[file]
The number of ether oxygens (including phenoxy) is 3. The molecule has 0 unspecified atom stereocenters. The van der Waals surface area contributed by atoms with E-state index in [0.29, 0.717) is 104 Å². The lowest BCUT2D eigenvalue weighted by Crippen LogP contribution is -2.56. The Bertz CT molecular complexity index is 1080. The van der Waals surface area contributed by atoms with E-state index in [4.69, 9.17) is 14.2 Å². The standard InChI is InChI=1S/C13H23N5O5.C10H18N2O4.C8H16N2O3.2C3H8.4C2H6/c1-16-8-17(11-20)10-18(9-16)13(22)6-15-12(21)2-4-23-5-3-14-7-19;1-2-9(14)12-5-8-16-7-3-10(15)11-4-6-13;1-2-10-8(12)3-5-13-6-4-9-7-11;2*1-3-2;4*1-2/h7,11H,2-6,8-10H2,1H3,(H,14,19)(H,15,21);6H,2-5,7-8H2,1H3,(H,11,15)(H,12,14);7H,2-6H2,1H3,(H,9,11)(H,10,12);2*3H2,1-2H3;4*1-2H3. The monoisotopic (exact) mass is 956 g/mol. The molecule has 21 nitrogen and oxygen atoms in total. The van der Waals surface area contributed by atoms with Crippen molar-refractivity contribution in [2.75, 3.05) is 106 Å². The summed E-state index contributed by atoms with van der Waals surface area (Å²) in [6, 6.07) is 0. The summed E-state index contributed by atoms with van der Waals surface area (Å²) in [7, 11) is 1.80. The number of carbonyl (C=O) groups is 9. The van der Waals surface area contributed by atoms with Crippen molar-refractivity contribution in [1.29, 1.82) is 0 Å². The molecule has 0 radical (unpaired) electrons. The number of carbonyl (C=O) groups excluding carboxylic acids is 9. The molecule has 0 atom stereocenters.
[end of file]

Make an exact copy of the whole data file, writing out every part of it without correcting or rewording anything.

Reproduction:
The number of ether oxygens (including phenoxy) is 3. The molecule has 0 unspecified atom stereocenters. The van der Waals surface area contributed by atoms with E-state index in [0.29, 0.717) is 104 Å². The lowest BCUT2D eigenvalue weighted by Crippen LogP contribution is -2.56. The Bertz CT molecular complexity index is 1080. The van der Waals surface area contributed by atoms with E-state index in [4.69, 9.17) is 14.2 Å². The standard InChI is InChI=1S/C13H23N5O5.C10H18N2O4.C8H16N2O3.2C3H8.4C2H6/c1-16-8-17(11-20)10-18(9-16)13(22)6-15-12(21)2-4-23-5-3-14-7-19;1-2-9(14)12-5-8-16-7-3-10(15)11-4-6-13;1-2-10-8(12)3-5-13-6-4-9-7-11;2*1-3-2;4*1-2/h7,11H,2-6,8-10H2,1H3,(H,14,19)(H,15,21);6H,2-5,7-8H2,1H3,(H,11,15)(H,12,14);7H,2-6H2,1H3,(H,9,11)(H,10,12);2*3H2,1-2H3;4*1-2H3. The monoisotopic (exact) mass is 956 g/mol. The molecule has 21 nitrogen and oxygen atoms in total. The van der Waals surface area contributed by atoms with Crippen molar-refractivity contribution in [2.75, 3.05) is 106 Å². The summed E-state index contributed by atoms with van der Waals surface area (Å²) in [6, 6.07) is 0. The summed E-state index contributed by atoms with van der Waals surface area (Å²) in [7, 11) is 1.80. The number of carbonyl (C=O) groups is 9. The van der Waals surface area contributed by atoms with Crippen molar-refractivity contribution in [1.29, 1.82) is 0 Å². The molecule has 0 radical (unpaired) electrons. The number of carbonyl (C=O) groups excluding carboxylic acids is 9. The molecule has 0 atom stereocenters.